Friday, July 3, 1998 Published at 14:43 GMT 15:43 UK
Broomfield's reflection in Cobain magnifying glass
Nick Broomfield's controversial new documentary Kurt and Courtney, about the late Kurt Cobain and his wife Courtney Love, has now received its European premiere. But as the BBC's Ryan Dilley found, the film tells as much about its maker as it does about its subjects.
Rolling Stone magazine described Kurt and Courtney, Nick Broomfield's latest documentary, as "a must-see for Nirvana fans". This seems to wildly miss the point of the piece.
A rockumentary it certainly is not - it is a film about making a film; and if I understand the subtext correctly a film about the rights and the stature of the film maker.
Woody Allen once said it was impossible to satirise men in jackboots - in The Leader, His Driver and the Driver's Wife (1991), Broomfield did just that following the maxim that given enough microphone cord the South African neo-nazi Eugene Terreblanche would obligingly hang himself for the camera.
In many ways Broomfield is an anthropologist of the margins, sending back specimens from the dark continent to the good folks back home.
The horror, the horror
His belief that his inquisitive camera can peel back the artifice of his subjects to reveal an objective "truth" is strangely linked to the tradition which had Victorian scientists lugging their box brownies out to catalogue the jungle natives.
This analogy is not as crazy as it sounds, for hasn't his work always followed a Heart of Darkness formula? Hasn't he always sought to expose the absurdities and menace of a culture through the pursuit of a single figure?
Broomfield has always seen a Kurtz in every corner - Terreblanche, Margaret Thatcher, Hollywood madam Heidi Fleiss, serial killer Aileen Wuornous and now (film title notwithstanding) Courtney Love. However, it is not these individuals that Broomfield's crusading tells us most about - we learn more about the director himself.
The wild claims that she somehow did in her partner become conflated with Broomfield's own beef with the starlet. He complains bitterly that libel laws curb the flow of his finished film - forcing him to cut and overdub the various interviewees and their onspiracy theories concerning Kurt's death.
He seems aghast that he should have to substantiate any of the claims made by those that come before his camera. How much he actually cares if Cobain died by his own hand is debatable, and is certainly not the focus of his film.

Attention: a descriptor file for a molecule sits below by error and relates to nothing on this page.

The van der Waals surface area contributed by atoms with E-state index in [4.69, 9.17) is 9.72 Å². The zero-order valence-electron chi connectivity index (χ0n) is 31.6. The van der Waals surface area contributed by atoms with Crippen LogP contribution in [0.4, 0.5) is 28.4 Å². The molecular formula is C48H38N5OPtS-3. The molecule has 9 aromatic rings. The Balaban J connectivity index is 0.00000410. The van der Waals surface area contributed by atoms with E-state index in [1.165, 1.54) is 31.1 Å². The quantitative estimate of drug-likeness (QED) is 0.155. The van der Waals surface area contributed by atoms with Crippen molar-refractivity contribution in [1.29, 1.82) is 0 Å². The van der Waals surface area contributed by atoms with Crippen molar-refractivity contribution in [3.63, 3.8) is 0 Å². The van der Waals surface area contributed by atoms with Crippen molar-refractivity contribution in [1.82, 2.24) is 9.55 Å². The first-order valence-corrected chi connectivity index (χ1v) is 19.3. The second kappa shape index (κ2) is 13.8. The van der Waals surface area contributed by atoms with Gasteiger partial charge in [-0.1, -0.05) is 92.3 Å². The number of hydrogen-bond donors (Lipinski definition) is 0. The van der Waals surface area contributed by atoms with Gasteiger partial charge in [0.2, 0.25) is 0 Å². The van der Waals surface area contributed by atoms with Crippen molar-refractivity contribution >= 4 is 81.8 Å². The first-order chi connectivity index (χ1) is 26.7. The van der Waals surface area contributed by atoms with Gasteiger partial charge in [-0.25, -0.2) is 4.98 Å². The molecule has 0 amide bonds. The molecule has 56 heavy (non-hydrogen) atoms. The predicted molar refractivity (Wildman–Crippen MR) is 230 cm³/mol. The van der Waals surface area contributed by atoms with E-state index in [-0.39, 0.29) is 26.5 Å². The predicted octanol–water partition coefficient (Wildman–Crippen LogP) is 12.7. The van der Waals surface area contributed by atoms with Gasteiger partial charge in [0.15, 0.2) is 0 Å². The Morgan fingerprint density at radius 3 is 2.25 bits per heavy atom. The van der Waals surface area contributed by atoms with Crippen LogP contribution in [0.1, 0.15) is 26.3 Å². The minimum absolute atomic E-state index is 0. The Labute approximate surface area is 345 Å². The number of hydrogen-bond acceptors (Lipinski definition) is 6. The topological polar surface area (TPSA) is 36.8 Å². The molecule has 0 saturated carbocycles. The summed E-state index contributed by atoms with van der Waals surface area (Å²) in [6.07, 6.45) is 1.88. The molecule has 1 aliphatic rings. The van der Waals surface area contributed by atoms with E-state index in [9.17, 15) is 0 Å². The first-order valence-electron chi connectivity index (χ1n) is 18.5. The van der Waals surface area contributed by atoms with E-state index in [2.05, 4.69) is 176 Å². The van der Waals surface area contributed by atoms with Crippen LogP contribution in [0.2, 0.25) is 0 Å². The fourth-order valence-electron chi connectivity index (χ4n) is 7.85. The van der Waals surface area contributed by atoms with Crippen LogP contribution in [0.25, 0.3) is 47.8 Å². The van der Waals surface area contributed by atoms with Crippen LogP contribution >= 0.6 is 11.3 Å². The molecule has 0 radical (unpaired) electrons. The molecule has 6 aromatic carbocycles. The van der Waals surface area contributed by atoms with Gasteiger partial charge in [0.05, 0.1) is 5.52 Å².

The lack of serious cross-referencing and biographical detail in Kurt and Courtney is not due to any lack of skill on the director's part.
The meteoric rise and fall of the Seattle grunge star is but a means for his pursuit of other ends. This is clear from the eagerness with which he switches attention from the unreliable (but luridly entertaining) testimony of his stranger interviewees to his personal battle with Love over his right to film these crackpots.
Watching them being landed and cudgelled by his combination of understated wit and exaggerated Englishness is highly entertaining, but also unsettling.
Just like the street photographers Weegee and Diane Arbus, his camera is unsympathetic, if not cruel. Of course one can shed few tears for the likes of Hank Harrison - who bought a brace of pit bulls to discipline his daughter Courtney - but everyone Broomfield encounters feels the bite of his mockery.
His films exaggerate this trait, allowing him to make a virtue of the hiccups and headaches which all documentary makers endure. Such a non-linear approach has often proved disastrous - take virtually any rockumentary of the 1960s - but Broomfield chooses to ignore the issues his eventful odyssey throws up.
That the conspiracy theory has taken on an almost religious tone - one with which some seek reason in chaotic events like Cobain's death - is of little significance to Broomfield.
The nature of fame, central to the death of Cobain and the Hollywood rebirth of his wife, is also of scant interest to the real star of the show, the man with the boom mic and the final say.
All Broomfield's works bare a common hallmark, a knowing amateurishness and seeming spontaneity, leading away from an underlying truth - that the director is always the hero. Broomfield often treats his camera like a lie-detector, his editing style and sparse commentary further create an air that to sit before him is to sit in the dock.
For all its merits, Kurt and Courtney cannot wring any revelations from the conclusion that most people are flaky and self-serving and that influential people are not above using that influence unscrupulously. The world Broomfield reports from isn't so different from our own. As a brave media frontiersman, Nick Broomfield is an intriguing character - in fact a subject crying out for a documentary.
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